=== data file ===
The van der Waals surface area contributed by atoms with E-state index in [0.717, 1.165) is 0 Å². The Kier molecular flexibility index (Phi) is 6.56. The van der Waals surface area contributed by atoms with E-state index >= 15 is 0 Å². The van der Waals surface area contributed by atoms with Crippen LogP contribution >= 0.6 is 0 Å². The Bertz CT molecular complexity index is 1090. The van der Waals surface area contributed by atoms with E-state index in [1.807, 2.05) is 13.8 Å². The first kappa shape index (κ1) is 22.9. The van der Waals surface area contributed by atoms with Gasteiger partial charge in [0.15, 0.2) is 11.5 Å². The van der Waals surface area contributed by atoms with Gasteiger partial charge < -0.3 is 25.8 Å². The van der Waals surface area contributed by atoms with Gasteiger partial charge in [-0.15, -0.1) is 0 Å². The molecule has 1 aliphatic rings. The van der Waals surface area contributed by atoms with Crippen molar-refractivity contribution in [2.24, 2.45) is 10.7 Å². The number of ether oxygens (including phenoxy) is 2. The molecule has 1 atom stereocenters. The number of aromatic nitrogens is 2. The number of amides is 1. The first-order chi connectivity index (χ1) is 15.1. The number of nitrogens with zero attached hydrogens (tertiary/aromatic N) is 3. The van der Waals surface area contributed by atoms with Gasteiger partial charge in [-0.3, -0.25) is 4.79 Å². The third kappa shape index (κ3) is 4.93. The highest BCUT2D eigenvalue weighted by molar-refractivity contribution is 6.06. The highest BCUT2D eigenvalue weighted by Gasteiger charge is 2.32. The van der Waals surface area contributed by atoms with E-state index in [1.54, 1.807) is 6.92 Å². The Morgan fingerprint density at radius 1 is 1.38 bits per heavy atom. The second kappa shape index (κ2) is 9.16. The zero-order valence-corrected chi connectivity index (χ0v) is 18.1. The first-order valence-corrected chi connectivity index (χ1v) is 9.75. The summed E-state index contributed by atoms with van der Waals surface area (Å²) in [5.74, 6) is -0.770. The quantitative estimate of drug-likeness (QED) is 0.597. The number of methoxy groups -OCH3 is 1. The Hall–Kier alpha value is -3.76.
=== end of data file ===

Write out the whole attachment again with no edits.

The van der Waals surface area contributed by atoms with E-state index in [0.717, 1.165) is 0 Å². The Kier molecular flexibility index (Phi) is 6.56. The van der Waals surface area contributed by atoms with E-state index >= 15 is 0 Å². The van der Waals surface area contributed by atoms with Crippen LogP contribution >= 0.6 is 0 Å². The Bertz CT molecular complexity index is 1090. The van der Waals surface area contributed by atoms with E-state index in [1.807, 2.05) is 13.8 Å². The first kappa shape index (κ1) is 22.9. The van der Waals surface area contributed by atoms with Gasteiger partial charge in [0.15, 0.2) is 11.5 Å². The van der Waals surface area contributed by atoms with Gasteiger partial charge < -0.3 is 25.8 Å². The van der Waals surface area contributed by atoms with Gasteiger partial charge in [-0.15, -0.1) is 0 Å². The molecule has 1 aliphatic rings. The van der Waals surface area contributed by atoms with Crippen molar-refractivity contribution in [2.24, 2.45) is 10.7 Å². The number of ether oxygens (including phenoxy) is 2. The molecule has 1 atom stereocenters. The number of aromatic nitrogens is 2. The number of amides is 1. The first-order chi connectivity index (χ1) is 15.1. The number of nitrogens with zero attached hydrogens (tertiary/aromatic N) is 3. The van der Waals surface area contributed by atoms with Gasteiger partial charge in [-0.3, -0.25) is 4.79 Å². The third kappa shape index (κ3) is 4.93. The highest BCUT2D eigenvalue weighted by molar-refractivity contribution is 6.06. The highest BCUT2D eigenvalue weighted by Gasteiger charge is 2.32. The van der Waals surface area contributed by atoms with E-state index in [1.54, 1.807) is 6.92 Å². The Morgan fingerprint density at radius 1 is 1.38 bits per heavy atom. The second kappa shape index (κ2) is 9.16. The zero-order valence-corrected chi connectivity index (χ0v) is 18.1. The first-order valence-corrected chi connectivity index (χ1v) is 9.75. The summed E-state index contributed by atoms with van der Waals surface area (Å²) in [5.74, 6) is -0.770. The quantitative estimate of drug-likeness (QED) is 0.597. The number of methoxy groups -OCH3 is 1. The Hall–Kier alpha value is -3.76.